How does Paul encourage believers to bear witness? In another word of battlefield advice, Paul calls believers to bear witness in a time marked by “the works of darkness” (Eph 5:11). Declaring that believers are “light in the Lord,” he charges them to “Walk as children of light,” living out what they discern to be “pleasing to the Lord” (Eph 5:8-10). Beyond avoiding “works of darkness,” believers are to “expose” such deeds (Eph 5:11-12). Paul refers both cryptically and poetically to how they are to do so: “But when anything is exposed by the light, it becomes visible, for anything that becomes visible is light” (Eph 5:13-14a). He does not envision harsh, public confrontation of their pagan neighbors. He imagines instead that they will employ a “show forth God’s goodness” strategy, exhibiting a God-honoring lifestyle for all to see. Such a witness holds promise of light-bathed transformation.

Paul concludes his call for Christian witness in dark days by citing a saying or hymn: “Awake, O sleeper, and rise from the dead, and Christ will shine on you” (Eph 5:14b, ESV). Is Paul addressing the unbeliever? Or is he encouraging the believers’ witness? Probably the latter, since Paul draws on Isaiah 60:1-3, which is addressed to God’s people. If so, the statement offers a heartwarming promise: As you seek to bear witness to Christ in difficult times, Christ Himself will inspire and encourage you. The light you share will be refracted light, originating in the light Christ shines into your life.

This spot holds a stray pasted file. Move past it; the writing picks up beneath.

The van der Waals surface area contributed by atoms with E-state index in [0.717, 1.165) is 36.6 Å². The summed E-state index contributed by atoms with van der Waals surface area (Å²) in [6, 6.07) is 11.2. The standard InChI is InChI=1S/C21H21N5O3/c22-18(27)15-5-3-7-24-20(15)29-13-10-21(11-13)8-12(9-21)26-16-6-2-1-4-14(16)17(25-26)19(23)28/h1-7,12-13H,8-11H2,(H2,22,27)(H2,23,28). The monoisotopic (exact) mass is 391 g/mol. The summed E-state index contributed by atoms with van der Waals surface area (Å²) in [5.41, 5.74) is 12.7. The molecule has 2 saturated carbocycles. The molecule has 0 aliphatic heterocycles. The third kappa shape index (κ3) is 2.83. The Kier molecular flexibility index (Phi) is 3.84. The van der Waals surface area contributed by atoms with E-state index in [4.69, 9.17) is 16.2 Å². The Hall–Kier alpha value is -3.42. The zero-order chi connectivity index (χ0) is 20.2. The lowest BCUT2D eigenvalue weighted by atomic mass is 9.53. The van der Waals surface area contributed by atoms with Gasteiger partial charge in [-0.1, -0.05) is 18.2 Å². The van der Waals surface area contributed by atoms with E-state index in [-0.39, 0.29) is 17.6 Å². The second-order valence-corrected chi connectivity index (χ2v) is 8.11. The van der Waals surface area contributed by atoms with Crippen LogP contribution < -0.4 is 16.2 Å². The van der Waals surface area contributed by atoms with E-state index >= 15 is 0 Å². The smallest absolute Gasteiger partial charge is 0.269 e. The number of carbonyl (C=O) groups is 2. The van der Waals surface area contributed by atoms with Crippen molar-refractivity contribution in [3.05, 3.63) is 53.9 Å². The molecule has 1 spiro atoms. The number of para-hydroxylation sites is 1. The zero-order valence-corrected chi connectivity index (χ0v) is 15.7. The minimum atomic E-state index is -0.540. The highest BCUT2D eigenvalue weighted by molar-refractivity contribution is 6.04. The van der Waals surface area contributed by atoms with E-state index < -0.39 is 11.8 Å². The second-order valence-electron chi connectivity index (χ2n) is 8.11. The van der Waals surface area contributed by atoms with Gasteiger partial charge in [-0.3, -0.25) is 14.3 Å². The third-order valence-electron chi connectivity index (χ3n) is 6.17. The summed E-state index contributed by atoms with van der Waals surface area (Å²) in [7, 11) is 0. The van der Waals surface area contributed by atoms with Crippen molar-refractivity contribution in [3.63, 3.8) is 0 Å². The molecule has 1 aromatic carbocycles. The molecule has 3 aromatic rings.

How can we practice strategic worship (Eph 5:15-20)? Paul urges believers to make an end-time substitution for the elaborate dinner and drinking parties, the symposia, which were the focus of social life and entertainment at the time (see Eph 5:3-4, 11-12, 18). Audaciously, he advocates shared, Christian worship as that substitute. For Paul, these are the essential characteristics of strategic, end-time worship:

  1. Worship is not a spectator sport, but is highly participatory: Paul portrays believers “filled with the Spirit, addressing one another . . .” in worship (Eph 5:19).
  2. Worship offers varied types of heartfelt, God-centered music: “. . . psalms and hymns and spiritual songs, singing and making melody to the Lord with your heart” (Eph 5:19).
  3. Worship is not a public relations event, advertising the church and its programs. It is exclusively focused on the worship of God: “. . . giving thanks always and for everything to God the Father in the name of our Lord Jesus Christ” (Eph 5:20).
  4. Worship nurtures and actualizes Christian camaraderie and community: “. . . submitting to one another out of reverence for Christ” (Eph 5:21). For Paul, battlefield worship is shared, corporate worship, which Paul regards as an essential survival strategy for evil, end-time days.

How does our passage inform the pressing question, “How can I know God’s will?” Paul twice commends an important, end-time task: “Try to discern what is pleasing to the Lord” (Eph 5:10); “Understand what the will of the Lord is” (Eph 5:17). Taking the two passages together, we learn that understanding God’s will does not (at least usually) happen in a momentary flash of insight, but is a process of thought, discernment, and testing (Eph 5:10), leading to a decision about the values that will determine one’s choices (Eph 5:17).

Ephesians 5:1-20 suggests useful strategies that inform the process of discerning God’s will: